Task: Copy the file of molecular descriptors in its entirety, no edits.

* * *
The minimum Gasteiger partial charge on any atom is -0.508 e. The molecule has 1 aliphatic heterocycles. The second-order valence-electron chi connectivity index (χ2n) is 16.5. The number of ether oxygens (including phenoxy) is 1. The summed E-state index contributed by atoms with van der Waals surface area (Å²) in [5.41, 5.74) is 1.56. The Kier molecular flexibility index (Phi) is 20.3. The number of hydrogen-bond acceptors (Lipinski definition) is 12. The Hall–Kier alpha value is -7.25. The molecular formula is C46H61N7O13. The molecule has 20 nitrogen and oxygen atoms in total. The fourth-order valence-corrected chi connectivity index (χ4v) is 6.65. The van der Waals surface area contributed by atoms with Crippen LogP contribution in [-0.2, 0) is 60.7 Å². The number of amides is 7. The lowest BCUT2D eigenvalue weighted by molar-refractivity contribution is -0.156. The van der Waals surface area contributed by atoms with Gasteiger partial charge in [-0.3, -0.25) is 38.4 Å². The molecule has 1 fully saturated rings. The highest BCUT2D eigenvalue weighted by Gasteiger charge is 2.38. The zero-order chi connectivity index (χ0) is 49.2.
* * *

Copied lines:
The minimum Gasteiger partial charge on any atom is -0.508 e. The molecule has 1 aliphatic heterocycles. The second-order valence-electron chi connectivity index (χ2n) is 16.5. The number of ether oxygens (including phenoxy) is 1. The summed E-state index contributed by atoms with van der Waals surface area (Å²) in [5.41, 5.74) is 1.56. The Kier molecular flexibility index (Phi) is 20.3. The number of hydrogen-bond acceptors (Lipinski definition) is 12. The Hall–Kier alpha value is -7.25. The molecular formula is C46H61N7O13. The molecule has 20 nitrogen and oxygen atoms in total. The fourth-order valence-corrected chi connectivity index (χ4v) is 6.65. The van der Waals surface area contributed by atoms with Crippen LogP contribution in [-0.2, 0) is 60.7 Å². The number of amides is 7. The lowest BCUT2D eigenvalue weighted by molar-refractivity contribution is -0.156. The van der Waals surface area contributed by atoms with Gasteiger partial charge in [-0.3, -0.25) is 38.4 Å². The molecule has 1 fully saturated rings. The highest BCUT2D eigenvalue weighted by Gasteiger charge is 2.38. The zero-order chi connectivity index (χ0) is 49.2.